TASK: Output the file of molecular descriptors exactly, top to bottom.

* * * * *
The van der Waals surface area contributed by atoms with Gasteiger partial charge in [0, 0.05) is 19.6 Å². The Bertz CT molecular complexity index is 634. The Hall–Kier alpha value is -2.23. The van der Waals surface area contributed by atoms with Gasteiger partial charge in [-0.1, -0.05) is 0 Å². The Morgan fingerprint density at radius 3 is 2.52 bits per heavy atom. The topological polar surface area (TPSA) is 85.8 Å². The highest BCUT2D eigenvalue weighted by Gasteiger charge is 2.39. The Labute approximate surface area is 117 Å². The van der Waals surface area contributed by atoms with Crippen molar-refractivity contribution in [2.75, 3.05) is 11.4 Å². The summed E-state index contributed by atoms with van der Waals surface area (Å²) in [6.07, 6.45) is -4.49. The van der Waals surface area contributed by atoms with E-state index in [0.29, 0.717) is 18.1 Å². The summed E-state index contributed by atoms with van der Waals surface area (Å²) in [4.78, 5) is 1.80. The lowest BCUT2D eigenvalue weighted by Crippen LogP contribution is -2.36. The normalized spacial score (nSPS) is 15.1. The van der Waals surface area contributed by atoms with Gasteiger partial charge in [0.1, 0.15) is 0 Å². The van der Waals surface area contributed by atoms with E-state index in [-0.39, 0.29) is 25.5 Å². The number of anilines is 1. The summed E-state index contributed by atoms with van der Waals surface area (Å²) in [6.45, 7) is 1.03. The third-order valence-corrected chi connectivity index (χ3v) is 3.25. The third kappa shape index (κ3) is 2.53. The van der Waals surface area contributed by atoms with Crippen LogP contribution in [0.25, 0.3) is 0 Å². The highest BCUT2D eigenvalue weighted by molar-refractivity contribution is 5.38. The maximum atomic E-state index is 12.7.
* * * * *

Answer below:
The van der Waals surface area contributed by atoms with Gasteiger partial charge in [0, 0.05) is 19.6 Å². The Bertz CT molecular complexity index is 634. The Hall–Kier alpha value is -2.23. The van der Waals surface area contributed by atoms with Gasteiger partial charge in [-0.1, -0.05) is 0 Å². The Morgan fingerprint density at radius 3 is 2.52 bits per heavy atom. The topological polar surface area (TPSA) is 85.8 Å². The highest BCUT2D eigenvalue weighted by Gasteiger charge is 2.39. The Labute approximate surface area is 117 Å². The van der Waals surface area contributed by atoms with Crippen molar-refractivity contribution in [2.75, 3.05) is 11.4 Å². The summed E-state index contributed by atoms with van der Waals surface area (Å²) in [6.07, 6.45) is -4.49. The van der Waals surface area contributed by atoms with E-state index in [0.29, 0.717) is 18.1 Å². The summed E-state index contributed by atoms with van der Waals surface area (Å²) in [4.78, 5) is 1.80. The lowest BCUT2D eigenvalue weighted by Crippen LogP contribution is -2.36. The normalized spacial score (nSPS) is 15.1. The van der Waals surface area contributed by atoms with Gasteiger partial charge in [0.1, 0.15) is 0 Å². The van der Waals surface area contributed by atoms with E-state index in [-0.39, 0.29) is 25.5 Å². The number of anilines is 1. The summed E-state index contributed by atoms with van der Waals surface area (Å²) in [6.45, 7) is 1.03. The third-order valence-corrected chi connectivity index (χ3v) is 3.25. The third kappa shape index (κ3) is 2.53. The van der Waals surface area contributed by atoms with Crippen LogP contribution in [0.25, 0.3) is 0 Å². The highest BCUT2D eigenvalue weighted by molar-refractivity contribution is 5.38. The maximum atomic E-state index is 12.7.